NuEvo’s position in the range
The NuEvos sit beside the Quads and the Kode Wave to form Starboard’s core wave range. Rail-to-rail transitions are what the NuEvo is known for and they are smooth and fluid. The pads are specially designed for comfort, using a double-layered pad design with a low-density soft inside-layer. The twin fin set up gives the rider true grip in the turns while still allowing for that perfect release. The toed-in angles of the fins allow the board to be more responsive in turns and give it that real surfboard feel.
The surfboard style wave board with a real surfboard feel Excels in knee to logo high waves, sideshore to side-onshore Hyper-compact outline allowing for the tightest top turns and the most flowing rail-to-rail transitions
The Quads are more power carving boards that produce more drive. These boards love to power up and down the wave face vertically, generating as much drive and acceleration as possible. They are most rewarding when pushed hard off the rails, so better suited to full-rail power-turns as opposed to a snappier/ looser rail-to-rail feel of the NuEvos. The Quads are four-fin boards and the pads are single-layer 6mm pads with a soft bumper shaped in under the heels.
The Kode Waves are faster, more aerial ‘next-generation’ style wave boards. These are for wave riders who like to blend tweaked aerials and Takas with wave carving. Their speed and acceleration also make them the most ideal for big airs and double loops. They are twin fin boards that also offer a single fin option to turn them into a fast high-wind blaster with more traditional single-fin handling characteristics. The pads are single layer 10mm thick without bumpers.
For 2014 Starboard has added 4 new models to the Nuevo range (86, 92, 101 & 110). This is very exciting as the range now feels more complete and offers the rider a wider selection. The 73 and the 80 have remained unchanged from 2013 as these boards are performing excellently in all conditions with all levels of riders. The arrival of the 101 and 110 liters models is quite significant as these models are intended as lighter wind boards for all riders, with all the original features of the NuEvo, allowing for the same performance in lighter winds.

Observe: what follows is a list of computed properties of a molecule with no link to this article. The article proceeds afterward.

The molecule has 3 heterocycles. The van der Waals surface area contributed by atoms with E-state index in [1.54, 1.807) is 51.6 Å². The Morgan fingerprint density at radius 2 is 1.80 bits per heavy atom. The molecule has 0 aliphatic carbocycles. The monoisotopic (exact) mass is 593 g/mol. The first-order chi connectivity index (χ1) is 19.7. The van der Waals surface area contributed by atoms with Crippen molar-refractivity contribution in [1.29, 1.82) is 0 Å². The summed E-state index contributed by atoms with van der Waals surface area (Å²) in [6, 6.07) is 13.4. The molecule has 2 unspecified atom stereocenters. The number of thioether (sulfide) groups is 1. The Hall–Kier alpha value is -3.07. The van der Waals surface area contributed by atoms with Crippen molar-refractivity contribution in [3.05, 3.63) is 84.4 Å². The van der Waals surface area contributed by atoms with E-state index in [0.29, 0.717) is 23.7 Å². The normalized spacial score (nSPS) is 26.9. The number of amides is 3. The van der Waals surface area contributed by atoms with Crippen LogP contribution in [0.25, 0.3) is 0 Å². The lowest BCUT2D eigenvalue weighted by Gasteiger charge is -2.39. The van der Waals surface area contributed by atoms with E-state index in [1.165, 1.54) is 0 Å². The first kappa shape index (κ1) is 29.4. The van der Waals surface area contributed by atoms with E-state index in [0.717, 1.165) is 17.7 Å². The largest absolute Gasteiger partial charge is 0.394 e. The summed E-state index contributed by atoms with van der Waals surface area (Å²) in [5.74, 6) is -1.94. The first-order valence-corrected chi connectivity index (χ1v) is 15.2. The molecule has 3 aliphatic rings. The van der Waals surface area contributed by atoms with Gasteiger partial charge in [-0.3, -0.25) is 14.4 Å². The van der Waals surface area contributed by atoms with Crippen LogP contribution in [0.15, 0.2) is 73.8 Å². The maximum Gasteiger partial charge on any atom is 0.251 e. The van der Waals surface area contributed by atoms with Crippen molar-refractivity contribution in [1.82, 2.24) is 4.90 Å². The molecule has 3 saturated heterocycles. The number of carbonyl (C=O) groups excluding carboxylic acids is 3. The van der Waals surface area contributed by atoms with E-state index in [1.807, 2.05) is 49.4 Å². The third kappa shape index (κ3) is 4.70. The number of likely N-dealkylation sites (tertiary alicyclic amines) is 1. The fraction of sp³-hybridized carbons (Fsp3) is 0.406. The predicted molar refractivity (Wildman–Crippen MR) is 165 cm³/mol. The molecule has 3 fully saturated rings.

The NuEvo holds its soft surfboard rails up front, which blend into a hard blade rail through the tail. For this year more V has been added under the mast track going through to the tail. This radically improves rail-to-rail transitions in the larger boards (101 & 110). The entry rocker has also been made finer and the double concaves have been finished a little deeper to assist early planing and acceleration. The curve on the rail still keeps the looseness and responsiveness of the board.
The new sizes have also kept a fairly flat deck around the footstraps. Like for most surf boards, the flat deck increases heal-to-toe responsiveness and helps to keep the rail tracking. These small tweaks add to the responsiveness that the NuEvos are known for.
“The idea of the Nuevo (previously known as the Chopper) came about 4 years ago. There were a few ideas I felt were missing in the current crop of production boards. I started building some longer boards with wider tails and twin fins set close to the rails. These boards were working relatively well but still felt like they were missing something. I started thinking about what the extra length in the nose and tail was doing and I ended up cutting off the nose and tails and reshaping a board that I already had (hence the name Chopper). It ended up being a funny looking board but when I tested it , it was really good. It still had plenty of drive and felt looser and even more responsive to foot movement than before. I thought it was good so I gave it to Ben Severne to try out at Margaret River and he came back being stoked about how well the board went. I decided to make a few more and refined the shapes to fit the shorter lengths.
These boards were working really well now. We sailed the boards all over the place from Gnaraloo to Geraldton and even Indonesia. I started to give the boards to others to try and got some really good feedback.
Through this feedback we made changes. We’ve done a lot of testing and made a lot of alterations since then. Some of the changes we kept and some of them we changed back to where we started. A few hundred boards down the track I’m really happy with how the boards have evolved and how the boards are feeling now.
I’ve built the NuEvos/Chopper style boards in sizes from 60 to 120 litres, and I’ve been really lucky to have people of all abilities and sizes to test theseboards and give me feedback. Now I’m looking forward to developing them even further and seeing where the evolution takes them.”
James Hooper, NuEvo shaper and designer